Beijing--August 25, 2004--Temple of Heaven, Pearl Workshop, Drum Tower, Hutong Visit, Prince Gong Garden, Beijing Opera
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At about the same time as the Forbidden City was built, so was the Temple of Heaven. Each winter solstice, the emperors would lead a procession to the temple to make sacrifices to promote the following year's harvest. Of note here is the Hall of Prayer for Good Harvests (124-125), first built in 1420. This building is a replica, having replaced one which burned in 1889. The Echo Wall (133) is also here--two persons can stand on opposite ends of the enclosure and hear whispered messages from each other.
From the Temple of Heaven, we proceeded to a pearl workshop (137-144)where we not only learned much about pearls but also saw that they could be fashioned into almost any object such as the necktie shown (142-143).
After lunch, we began our journey into the hutongs. These are the original neighborhoods of Beijing, built in a sort of maze along narrow streets. The width of the original streets ranged from about two feet to thirty feet. We boarded a pedicab (145) which consisted of bicycle-type apparatus pulling a seat for two persons. We went in and out of a hutong, along the river and eventually arrived at our first stop--the Drum Tower (152). At that point, we alighted from the pedicabs and walked up a very steep set of stairs (153) to reach the top where we had views of the surrounding hutong area (154-157). We were treated to a demonstration of the drums (158-159) which originally served a timekeeping purpose for the area. After a time, we descended the stairs (160) and proceeded back to the pedicabs to visit a family in the hutong.
We arrived a short time later at a hutong courtyard housing surrounded by three homes (161-163). We were invited into the home of a family of three and greeted warmly by the wife. We were all seated and then proceeded to have a discussion with her (using our guide as an interpreter) about life in both China and the hutong. Questions ranged all over the map including how far she had traveled in China and her views on the one-child policy. She conveyed a spirit of optimism about the economic future of the country and indicated that she thought she had a pretty good life. Once the questions were finished, she showed us around her home where we also encountered her daughter, the only child, in accordance with Chinese policy. The wife had worked in a semi-conductor factory but had retired and the daughter was also in the computer technology field. The wife indicated she had homing pigeons (chart at 172) and also showed us her pet dog (166) and cricket (175). After a very interesting visit, we left the home and proceeded next to the Prince Gong Gardens (178-184).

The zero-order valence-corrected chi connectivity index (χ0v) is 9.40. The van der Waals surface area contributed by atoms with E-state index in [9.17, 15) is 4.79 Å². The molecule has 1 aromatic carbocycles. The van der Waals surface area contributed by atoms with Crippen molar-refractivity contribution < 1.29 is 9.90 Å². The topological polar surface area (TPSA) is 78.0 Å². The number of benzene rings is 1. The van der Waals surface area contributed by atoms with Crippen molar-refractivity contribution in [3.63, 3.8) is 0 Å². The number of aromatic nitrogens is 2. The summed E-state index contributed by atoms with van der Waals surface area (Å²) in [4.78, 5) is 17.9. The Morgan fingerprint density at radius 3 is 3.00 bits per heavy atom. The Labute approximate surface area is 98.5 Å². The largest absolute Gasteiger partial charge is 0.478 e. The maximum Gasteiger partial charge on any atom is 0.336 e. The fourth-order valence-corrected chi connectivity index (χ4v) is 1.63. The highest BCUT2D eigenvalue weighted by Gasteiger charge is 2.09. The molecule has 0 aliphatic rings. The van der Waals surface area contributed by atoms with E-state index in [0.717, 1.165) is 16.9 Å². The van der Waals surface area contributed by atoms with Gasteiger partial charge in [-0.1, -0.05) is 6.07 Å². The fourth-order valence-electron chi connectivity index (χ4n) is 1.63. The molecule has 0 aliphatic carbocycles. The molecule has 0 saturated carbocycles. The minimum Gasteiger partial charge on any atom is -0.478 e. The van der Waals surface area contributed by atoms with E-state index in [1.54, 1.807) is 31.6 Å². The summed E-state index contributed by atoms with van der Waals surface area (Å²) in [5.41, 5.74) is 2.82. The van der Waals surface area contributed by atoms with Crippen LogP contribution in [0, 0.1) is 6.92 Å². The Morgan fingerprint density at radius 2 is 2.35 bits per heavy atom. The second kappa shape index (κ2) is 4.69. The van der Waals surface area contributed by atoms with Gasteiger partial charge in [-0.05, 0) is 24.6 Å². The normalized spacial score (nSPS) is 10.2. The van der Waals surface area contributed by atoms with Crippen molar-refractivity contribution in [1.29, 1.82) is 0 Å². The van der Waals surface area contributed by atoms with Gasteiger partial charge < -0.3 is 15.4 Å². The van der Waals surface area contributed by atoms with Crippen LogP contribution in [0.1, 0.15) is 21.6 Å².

The gardens are adjacent to the Prince Gong Mansion but only the gardens are open to the public and they present a combination of pavilions and rockeries, beautifully arranged. Although the site has been owned by several individuals over the years, it is named after the 19th century son of one of China's emperors.
In the evening, we bussed through the streets of Beijing (185) and concluded the day with a short performance of the Beijing Opera. Before the show, it was possible to see the performers apply their elaborate makeup in the lobby (188-192). Very different from Western opera, the Chinese version consists of popular stories, shrilly sung with clashing cymbals and performers heavily made up. The roles can be very demanding and the training can be quite strenuous. At one time, performers were recruited almost exclusively from orphanages.
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